Peter is going fishing.  He’s confused and afraid, and probably downright tired after the events of Holy Week and now the bodily resurrection of Jesus from the dead.  He doesn’t quite know what to make of it.  Nor does he know what to do with himself  So he returns to his old occupation.  He returns to the familiar, to what he knows and can count on.  Peter goes fishing, and the others go with him.  They fish all night and they catch nothing.  Not a thing.  Their best efforts.  All their expertise.  Hard work.  Persistence.  Not one fish.
            Until this Stranger appears on shore at the rising of the sun.  They do not recognize Him.  And yet, He is so familiar.  And He says to them, “Children, do you have any fish?” (John 21:5; ESV).  What an odd greeting.  Children?  We’re grown men, here!  But He’s right.  We don’t.  In spite of everything, the nets are empty.  Cast the net on the right side of the boat, and you will find some” (v. 6).  And what happens?  They’re not able to haul it in for the quantity of fish!  And they know.  They’ve seen this episode before, when Jesus first called them to catch men alive (Luke 5:1-11).
            In both cases, what made the difference between their previous efforts and their sudden great success?  I’ll give you a hint: It wasn’t open Communion or contemporary worship.  It wasn’t their efforts at all.  It was the Word of Jesus.  And here’s the thing… They weren’t doing anything wrong as they fished all night and caught nothing.  Nor were they missing something right that they should have been doing.  It wasn’t lack of love for the fish.  It is simply the mystery that sometimes you fish all night and (at least seemingly) come up with nothing for your efforts.  And then Jesus speaks and you haul in more than you can handle.  But it’s not the fisherman who control the catch.  It’s not those in the boat.  It’s Jesus.  By His Word.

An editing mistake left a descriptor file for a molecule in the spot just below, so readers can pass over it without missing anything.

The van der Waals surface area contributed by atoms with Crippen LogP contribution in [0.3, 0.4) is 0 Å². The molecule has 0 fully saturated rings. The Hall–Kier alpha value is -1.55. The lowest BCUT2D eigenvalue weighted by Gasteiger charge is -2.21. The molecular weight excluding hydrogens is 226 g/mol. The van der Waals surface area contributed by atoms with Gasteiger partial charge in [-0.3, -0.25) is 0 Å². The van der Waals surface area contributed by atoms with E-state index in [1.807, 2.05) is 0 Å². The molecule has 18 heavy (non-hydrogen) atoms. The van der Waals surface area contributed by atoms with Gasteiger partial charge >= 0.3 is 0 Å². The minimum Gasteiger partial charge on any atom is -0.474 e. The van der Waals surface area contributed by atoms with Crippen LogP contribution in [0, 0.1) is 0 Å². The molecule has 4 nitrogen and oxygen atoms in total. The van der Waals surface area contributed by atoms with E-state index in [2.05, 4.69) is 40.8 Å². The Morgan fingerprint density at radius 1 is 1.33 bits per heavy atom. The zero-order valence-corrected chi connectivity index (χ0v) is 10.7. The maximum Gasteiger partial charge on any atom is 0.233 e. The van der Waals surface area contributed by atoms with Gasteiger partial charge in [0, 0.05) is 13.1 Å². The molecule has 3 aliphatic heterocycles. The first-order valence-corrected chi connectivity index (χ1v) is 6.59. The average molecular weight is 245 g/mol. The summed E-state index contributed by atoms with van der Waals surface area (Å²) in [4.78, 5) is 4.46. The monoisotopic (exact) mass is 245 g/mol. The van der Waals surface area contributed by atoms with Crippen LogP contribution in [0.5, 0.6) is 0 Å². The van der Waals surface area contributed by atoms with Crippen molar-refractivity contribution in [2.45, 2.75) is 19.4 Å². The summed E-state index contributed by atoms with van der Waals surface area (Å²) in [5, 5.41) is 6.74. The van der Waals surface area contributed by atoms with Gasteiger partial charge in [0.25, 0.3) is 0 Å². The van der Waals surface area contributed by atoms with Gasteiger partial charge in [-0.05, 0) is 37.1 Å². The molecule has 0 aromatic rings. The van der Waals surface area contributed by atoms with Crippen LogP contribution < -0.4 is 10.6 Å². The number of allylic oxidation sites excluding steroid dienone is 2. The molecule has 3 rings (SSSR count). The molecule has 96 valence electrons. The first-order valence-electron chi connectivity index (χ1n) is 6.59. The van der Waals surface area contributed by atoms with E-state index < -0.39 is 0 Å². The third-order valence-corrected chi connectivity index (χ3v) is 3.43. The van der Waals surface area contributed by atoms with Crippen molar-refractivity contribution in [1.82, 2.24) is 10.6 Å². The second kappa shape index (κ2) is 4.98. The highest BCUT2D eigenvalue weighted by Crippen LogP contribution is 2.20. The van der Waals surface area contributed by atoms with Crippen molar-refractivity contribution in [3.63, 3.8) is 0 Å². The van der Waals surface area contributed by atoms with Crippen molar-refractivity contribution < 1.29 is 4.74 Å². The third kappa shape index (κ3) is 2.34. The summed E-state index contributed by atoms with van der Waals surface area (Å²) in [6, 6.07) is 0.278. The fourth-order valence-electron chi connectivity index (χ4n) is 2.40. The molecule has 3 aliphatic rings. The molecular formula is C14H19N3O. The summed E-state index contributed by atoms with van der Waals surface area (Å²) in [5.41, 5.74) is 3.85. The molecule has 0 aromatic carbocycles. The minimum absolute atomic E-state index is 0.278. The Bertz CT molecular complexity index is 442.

And so the Church.  The Church is the boat, the great ark of our salvation.  And the fisherman, the pastors and those in the boat, you, cast out the net of the Gospel.  We work hard.  We’re persistent.  And so we should be.  That is the mission of the Church, to cast the net of the Gospel into the chaotic sea of this world and haul men into the boat with us, into the Church, and bring them with us to that bright shore where Jesus is.